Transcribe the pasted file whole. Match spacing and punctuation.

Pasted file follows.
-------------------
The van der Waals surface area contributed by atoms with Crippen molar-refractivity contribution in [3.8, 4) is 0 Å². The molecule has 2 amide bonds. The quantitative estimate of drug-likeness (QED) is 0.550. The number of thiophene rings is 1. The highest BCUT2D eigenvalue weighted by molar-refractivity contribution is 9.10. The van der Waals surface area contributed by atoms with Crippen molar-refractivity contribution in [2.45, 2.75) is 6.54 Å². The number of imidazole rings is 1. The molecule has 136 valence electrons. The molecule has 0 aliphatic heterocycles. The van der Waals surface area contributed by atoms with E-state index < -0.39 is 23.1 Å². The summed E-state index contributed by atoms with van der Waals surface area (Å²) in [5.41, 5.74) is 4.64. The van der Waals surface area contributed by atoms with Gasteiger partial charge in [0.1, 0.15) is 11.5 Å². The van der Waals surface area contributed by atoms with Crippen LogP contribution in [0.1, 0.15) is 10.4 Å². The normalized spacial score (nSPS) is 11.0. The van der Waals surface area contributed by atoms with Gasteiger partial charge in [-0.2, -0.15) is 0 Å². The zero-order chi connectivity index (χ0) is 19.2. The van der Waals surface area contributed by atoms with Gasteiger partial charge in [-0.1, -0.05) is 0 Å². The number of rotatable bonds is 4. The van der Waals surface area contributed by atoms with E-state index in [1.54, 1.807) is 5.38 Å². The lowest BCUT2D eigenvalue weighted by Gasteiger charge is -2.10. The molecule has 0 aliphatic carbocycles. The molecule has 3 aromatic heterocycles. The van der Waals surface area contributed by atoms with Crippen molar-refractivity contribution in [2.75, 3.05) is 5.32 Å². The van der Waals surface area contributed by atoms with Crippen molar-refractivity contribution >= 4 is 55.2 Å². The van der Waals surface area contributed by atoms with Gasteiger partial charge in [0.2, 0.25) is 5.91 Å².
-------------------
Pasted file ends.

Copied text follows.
The van der Waals surface area contributed by atoms with Crippen molar-refractivity contribution in [3.8, 4) is 0 Å². The molecule has 2 amide bonds. The quantitative estimate of drug-likeness (QED) is 0.550. The number of thiophene rings is 1. The highest BCUT2D eigenvalue weighted by molar-refractivity contribution is 9.10. The van der Waals surface area contributed by atoms with Crippen molar-refractivity contribution in [2.45, 2.75) is 6.54 Å². The number of imidazole rings is 1. The molecule has 136 valence electrons. The molecule has 0 aliphatic heterocycles. The van der Waals surface area contributed by atoms with E-state index < -0.39 is 23.1 Å². The summed E-state index contributed by atoms with van der Waals surface area (Å²) in [5.41, 5.74) is 4.64. The van der Waals surface area contributed by atoms with Gasteiger partial charge in [0.1, 0.15) is 11.5 Å². The van der Waals surface area contributed by atoms with Crippen LogP contribution in [0.1, 0.15) is 10.4 Å². The normalized spacial score (nSPS) is 11.0. The van der Waals surface area contributed by atoms with Gasteiger partial charge in [-0.2, -0.15) is 0 Å². The zero-order chi connectivity index (χ0) is 19.2. The van der Waals surface area contributed by atoms with Gasteiger partial charge in [-0.1, -0.05) is 0 Å². The number of rotatable bonds is 4. The van der Waals surface area contributed by atoms with E-state index in [1.54, 1.807) is 5.38 Å². The lowest BCUT2D eigenvalue weighted by Gasteiger charge is -2.10. The molecule has 0 aliphatic carbocycles. The molecule has 3 aromatic heterocycles. The van der Waals surface area contributed by atoms with Crippen molar-refractivity contribution in [2.75, 3.05) is 5.32 Å². The van der Waals surface area contributed by atoms with Crippen molar-refractivity contribution >= 4 is 55.2 Å². The van der Waals surface area contributed by atoms with Gasteiger partial charge in [0.2, 0.25) is 5.91 Å².